How to Choose Your Modern Defensive Revolver
There are better choices for concealed carry than a wheelgun. Semi-automatic pistols are easier to shoot, easier to reload, and easier to manipulate. I am a huge revolver fanboy, but I’m also honest with the fact that a round-gun is not going to be optimal for most people. But if you are going to build a defensive revolver for carry, then here are a few things you must have.
The Modern Defensive Revolver has to be a gun that you’re going to actually carry, and is actually shootable enough that you’ll train with it. So, for starters it can’t be a flyweight micro-gun. The Ruger LCRs and Smith & Wesson Airweights are great guns, but they’re not in the niche of what we’re looking for here because you’re not going to take a 500-round class with a Scandium J-Frame. So, the first criteria of a Modern Defensive Revolver is this:
It must be comfortable to shoot with defensive .38 Special ammo
The bottom end of guns that are comfortable to shoot with full house .38 +P loads are the all-steel small guns like the Ruger SP101 or the steel J-Frames such as a the 640 Pro Series.
The reason that we want an MDR to be a bit heavier than the airweight guns its because we’re not viewing this gun as a backup; the modern defensive revolver is your primary carry gun. Because it’s your primary, you should train and practice with it. That brings us to the next criteria for a Modern Defensive Revolver.
It must have good sights
The traditional revolver gutter rear sight with a black front post is fine for shooting paper on a well lit range, but it’s not ideal for shooting smelly badguys in the face at 2am. The gun should have some kind of illuminated sights; while night sights are the best choice, I’d be willing to accept fiber optic or gold bead sights as well. Something that allows you to have a shot (ha) at target acquisition in low-light. Which brings us to the third criteria.
It must have a laser
Defensive lasers on your wheelgun are a must. It’s just that simple. It’s an auxiliary sighting system that allows for precise shot placement in low-light or no light conditions and allows you to keep your eyes focused on the threat. Train with the “real” sights, but have the laser for when you need it. Every single revolver I own for social work has a set of Crimson Trace LaserGrips on it, because I know if I really need the gun it’s probably not going to be on a sunny afternoon.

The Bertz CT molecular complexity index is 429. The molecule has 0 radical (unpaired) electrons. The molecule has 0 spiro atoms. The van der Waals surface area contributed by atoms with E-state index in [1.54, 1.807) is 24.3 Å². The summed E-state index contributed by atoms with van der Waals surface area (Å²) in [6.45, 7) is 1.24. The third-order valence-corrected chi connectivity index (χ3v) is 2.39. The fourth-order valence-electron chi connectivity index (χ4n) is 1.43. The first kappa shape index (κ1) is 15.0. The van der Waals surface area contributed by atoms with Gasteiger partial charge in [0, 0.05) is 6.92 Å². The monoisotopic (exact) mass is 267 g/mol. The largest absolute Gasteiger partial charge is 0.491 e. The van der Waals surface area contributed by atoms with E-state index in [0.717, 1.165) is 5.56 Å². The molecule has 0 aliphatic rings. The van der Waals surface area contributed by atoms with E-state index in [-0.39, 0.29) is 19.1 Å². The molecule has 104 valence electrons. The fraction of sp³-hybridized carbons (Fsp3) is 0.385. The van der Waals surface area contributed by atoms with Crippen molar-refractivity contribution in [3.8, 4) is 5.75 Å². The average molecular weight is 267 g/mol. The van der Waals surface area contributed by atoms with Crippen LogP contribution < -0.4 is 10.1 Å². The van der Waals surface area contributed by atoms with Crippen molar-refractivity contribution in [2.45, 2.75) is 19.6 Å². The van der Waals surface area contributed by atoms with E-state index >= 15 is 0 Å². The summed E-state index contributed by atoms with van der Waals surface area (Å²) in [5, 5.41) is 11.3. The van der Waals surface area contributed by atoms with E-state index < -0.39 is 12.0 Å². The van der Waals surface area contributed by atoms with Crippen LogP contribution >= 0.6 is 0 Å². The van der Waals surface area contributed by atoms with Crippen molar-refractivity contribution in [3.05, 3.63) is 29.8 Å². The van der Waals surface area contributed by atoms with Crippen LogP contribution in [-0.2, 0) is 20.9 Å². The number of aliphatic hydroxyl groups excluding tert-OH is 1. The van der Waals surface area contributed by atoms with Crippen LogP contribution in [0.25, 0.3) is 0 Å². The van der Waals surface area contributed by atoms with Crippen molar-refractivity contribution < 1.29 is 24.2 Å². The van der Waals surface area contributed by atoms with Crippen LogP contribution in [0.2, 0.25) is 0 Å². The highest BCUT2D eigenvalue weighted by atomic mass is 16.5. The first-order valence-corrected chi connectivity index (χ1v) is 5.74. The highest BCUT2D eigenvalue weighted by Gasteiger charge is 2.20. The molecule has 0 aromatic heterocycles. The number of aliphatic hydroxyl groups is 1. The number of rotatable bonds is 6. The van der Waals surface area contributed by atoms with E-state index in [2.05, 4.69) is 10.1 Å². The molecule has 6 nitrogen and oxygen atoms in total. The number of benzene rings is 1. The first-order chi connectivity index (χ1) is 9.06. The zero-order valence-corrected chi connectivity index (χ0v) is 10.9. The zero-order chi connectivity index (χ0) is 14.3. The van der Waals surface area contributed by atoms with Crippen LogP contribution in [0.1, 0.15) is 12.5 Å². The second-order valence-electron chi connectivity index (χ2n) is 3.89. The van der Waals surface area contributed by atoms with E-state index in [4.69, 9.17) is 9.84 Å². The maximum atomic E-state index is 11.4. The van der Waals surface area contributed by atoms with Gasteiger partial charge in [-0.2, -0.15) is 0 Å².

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It must be DAO with a bobbed hammer
Single action has no place on a defensive revolver. Neither do hammer spurs, which catch on stuff and are generally bad things. I don’t like them on any revolver, but they really shouldn’t be on defensive revolvers.
It must have a good trigger
Bad triggers are the bane of a defensive revolver. Heavy, gritty triggers are far too common on wheelguns, and a good defensive gun shouldn’t have that. It should have a smooth trigger that doesn’t stack or creep at the end of the break; ideally it should have an overtravel stop at the end as well. Weight is less of an issue than the smoothness of the trigger pull, but you should make an effort to keep the pull weight under 12 pounds.
It should not require moonclips to function
I like moonclip guns. They’re great for competition, and great to shoot as well. They also create an additional potential failure point in the gun that you really don’t want in a defensive revolver. I’ve seen moonclips tie up guns in pretty dramatic ways, and I even had a slightly bent moonclip cause a really poor trigger pull at a match once. I love moonclips, but for defensive guns it’s speedloaders only.
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The final criteria for the Modern Defensive Revolver is simple: